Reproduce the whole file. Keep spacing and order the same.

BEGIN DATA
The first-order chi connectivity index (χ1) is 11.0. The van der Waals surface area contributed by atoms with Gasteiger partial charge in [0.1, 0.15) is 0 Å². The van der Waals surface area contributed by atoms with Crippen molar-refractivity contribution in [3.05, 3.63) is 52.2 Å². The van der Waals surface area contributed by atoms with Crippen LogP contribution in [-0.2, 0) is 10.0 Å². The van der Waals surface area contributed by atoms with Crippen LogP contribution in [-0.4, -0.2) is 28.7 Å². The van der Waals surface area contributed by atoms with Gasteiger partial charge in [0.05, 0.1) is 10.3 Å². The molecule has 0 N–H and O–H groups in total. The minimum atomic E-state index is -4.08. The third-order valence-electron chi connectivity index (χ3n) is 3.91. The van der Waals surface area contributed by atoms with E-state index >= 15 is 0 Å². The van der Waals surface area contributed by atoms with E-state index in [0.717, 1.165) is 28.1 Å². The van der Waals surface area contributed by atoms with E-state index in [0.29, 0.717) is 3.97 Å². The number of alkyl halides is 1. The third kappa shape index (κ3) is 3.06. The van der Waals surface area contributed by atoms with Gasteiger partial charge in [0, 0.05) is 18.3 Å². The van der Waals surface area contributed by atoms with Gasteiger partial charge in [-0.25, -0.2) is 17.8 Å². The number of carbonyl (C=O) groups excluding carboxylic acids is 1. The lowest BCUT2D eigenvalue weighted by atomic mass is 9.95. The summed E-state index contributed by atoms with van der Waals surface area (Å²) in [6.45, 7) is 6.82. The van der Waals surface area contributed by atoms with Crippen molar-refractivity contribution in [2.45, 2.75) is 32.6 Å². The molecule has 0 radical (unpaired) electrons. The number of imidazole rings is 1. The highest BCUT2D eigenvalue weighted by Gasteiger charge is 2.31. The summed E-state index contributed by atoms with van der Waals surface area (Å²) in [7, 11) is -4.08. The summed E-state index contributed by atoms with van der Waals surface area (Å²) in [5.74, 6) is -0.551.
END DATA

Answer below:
The first-order chi connectivity index (χ1) is 11.0. The van der Waals surface area contributed by atoms with Gasteiger partial charge in [0.1, 0.15) is 0 Å². The van der Waals surface area contributed by atoms with Crippen molar-refractivity contribution in [3.05, 3.63) is 52.2 Å². The van der Waals surface area contributed by atoms with Crippen LogP contribution in [-0.2, 0) is 10.0 Å². The van der Waals surface area contributed by atoms with Crippen LogP contribution in [-0.4, -0.2) is 28.7 Å². The van der Waals surface area contributed by atoms with Gasteiger partial charge in [0.05, 0.1) is 10.3 Å². The molecule has 0 N–H and O–H groups in total. The minimum atomic E-state index is -4.08. The third-order valence-electron chi connectivity index (χ3n) is 3.91. The van der Waals surface area contributed by atoms with E-state index >= 15 is 0 Å². The van der Waals surface area contributed by atoms with E-state index in [0.717, 1.165) is 28.1 Å². The van der Waals surface area contributed by atoms with E-state index in [0.29, 0.717) is 3.97 Å². The number of alkyl halides is 1. The third kappa shape index (κ3) is 3.06. The van der Waals surface area contributed by atoms with Gasteiger partial charge in [0, 0.05) is 18.3 Å². The van der Waals surface area contributed by atoms with Gasteiger partial charge in [-0.25, -0.2) is 17.8 Å². The number of carbonyl (C=O) groups excluding carboxylic acids is 1. The lowest BCUT2D eigenvalue weighted by atomic mass is 9.95. The summed E-state index contributed by atoms with van der Waals surface area (Å²) in [6.45, 7) is 6.82. The van der Waals surface area contributed by atoms with Crippen molar-refractivity contribution in [2.45, 2.75) is 32.6 Å². The molecule has 0 radical (unpaired) electrons. The number of imidazole rings is 1. The highest BCUT2D eigenvalue weighted by Gasteiger charge is 2.31. The summed E-state index contributed by atoms with van der Waals surface area (Å²) in [7, 11) is -4.08. The summed E-state index contributed by atoms with van der Waals surface area (Å²) in [5.74, 6) is -0.551.